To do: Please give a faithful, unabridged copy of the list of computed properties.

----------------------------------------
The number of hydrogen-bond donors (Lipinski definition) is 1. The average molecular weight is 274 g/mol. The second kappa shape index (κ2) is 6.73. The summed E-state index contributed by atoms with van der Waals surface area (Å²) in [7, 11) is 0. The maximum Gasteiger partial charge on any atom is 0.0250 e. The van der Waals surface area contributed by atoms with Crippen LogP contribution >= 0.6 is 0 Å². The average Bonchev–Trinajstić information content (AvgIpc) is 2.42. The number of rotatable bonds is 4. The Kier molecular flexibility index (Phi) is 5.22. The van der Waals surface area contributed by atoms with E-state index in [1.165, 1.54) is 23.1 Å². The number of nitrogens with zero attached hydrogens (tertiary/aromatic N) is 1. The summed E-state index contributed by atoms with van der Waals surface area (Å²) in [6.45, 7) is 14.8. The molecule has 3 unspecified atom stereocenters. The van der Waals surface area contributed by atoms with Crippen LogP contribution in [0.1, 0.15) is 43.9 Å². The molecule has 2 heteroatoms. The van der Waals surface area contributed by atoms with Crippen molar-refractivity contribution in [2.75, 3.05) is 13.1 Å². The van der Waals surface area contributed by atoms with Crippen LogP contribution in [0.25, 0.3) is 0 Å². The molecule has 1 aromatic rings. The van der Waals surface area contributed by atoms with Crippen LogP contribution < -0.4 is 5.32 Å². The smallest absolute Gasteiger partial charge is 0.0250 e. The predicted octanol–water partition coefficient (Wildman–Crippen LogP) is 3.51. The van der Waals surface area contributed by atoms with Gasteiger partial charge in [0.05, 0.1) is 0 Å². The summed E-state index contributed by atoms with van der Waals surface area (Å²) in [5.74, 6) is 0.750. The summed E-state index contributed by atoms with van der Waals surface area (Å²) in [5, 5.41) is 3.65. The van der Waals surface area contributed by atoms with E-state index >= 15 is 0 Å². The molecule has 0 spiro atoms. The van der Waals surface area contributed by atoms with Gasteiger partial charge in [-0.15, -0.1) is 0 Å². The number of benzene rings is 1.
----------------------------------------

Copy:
The number of hydrogen-bond donors (Lipinski definition) is 1. The average molecular weight is 274 g/mol. The second kappa shape index (κ2) is 6.73. The summed E-state index contributed by atoms with van der Waals surface area (Å²) in [7, 11) is 0. The maximum Gasteiger partial charge on any atom is 0.0250 e. The van der Waals surface area contributed by atoms with Crippen LogP contribution >= 0.6 is 0 Å². The average Bonchev–Trinajstić information content (AvgIpc) is 2.42. The number of rotatable bonds is 4. The Kier molecular flexibility index (Phi) is 5.22. The van der Waals surface area contributed by atoms with E-state index in [1.165, 1.54) is 23.1 Å². The number of nitrogens with zero attached hydrogens (tertiary/aromatic N) is 1. The summed E-state index contributed by atoms with van der Waals surface area (Å²) in [6.45, 7) is 14.8. The molecule has 3 unspecified atom stereocenters. The van der Waals surface area contributed by atoms with Crippen LogP contribution in [0.1, 0.15) is 43.9 Å². The molecule has 2 heteroatoms. The van der Waals surface area contributed by atoms with Crippen molar-refractivity contribution in [2.75, 3.05) is 13.1 Å². The van der Waals surface area contributed by atoms with Crippen LogP contribution in [0.25, 0.3) is 0 Å². The molecule has 1 aromatic rings. The van der Waals surface area contributed by atoms with Crippen LogP contribution < -0.4 is 5.32 Å². The smallest absolute Gasteiger partial charge is 0.0250 e. The predicted octanol–water partition coefficient (Wildman–Crippen LogP) is 3.51. The van der Waals surface area contributed by atoms with Gasteiger partial charge in [0.05, 0.1) is 0 Å². The summed E-state index contributed by atoms with van der Waals surface area (Å²) in [5.74, 6) is 0.750. The summed E-state index contributed by atoms with van der Waals surface area (Å²) in [5, 5.41) is 3.65. The van der Waals surface area contributed by atoms with E-state index >= 15 is 0 Å². The molecule has 0 spiro atoms. The van der Waals surface area contributed by atoms with Gasteiger partial charge in [-0.15, -0.1) is 0 Å². The number of benzene rings is 1.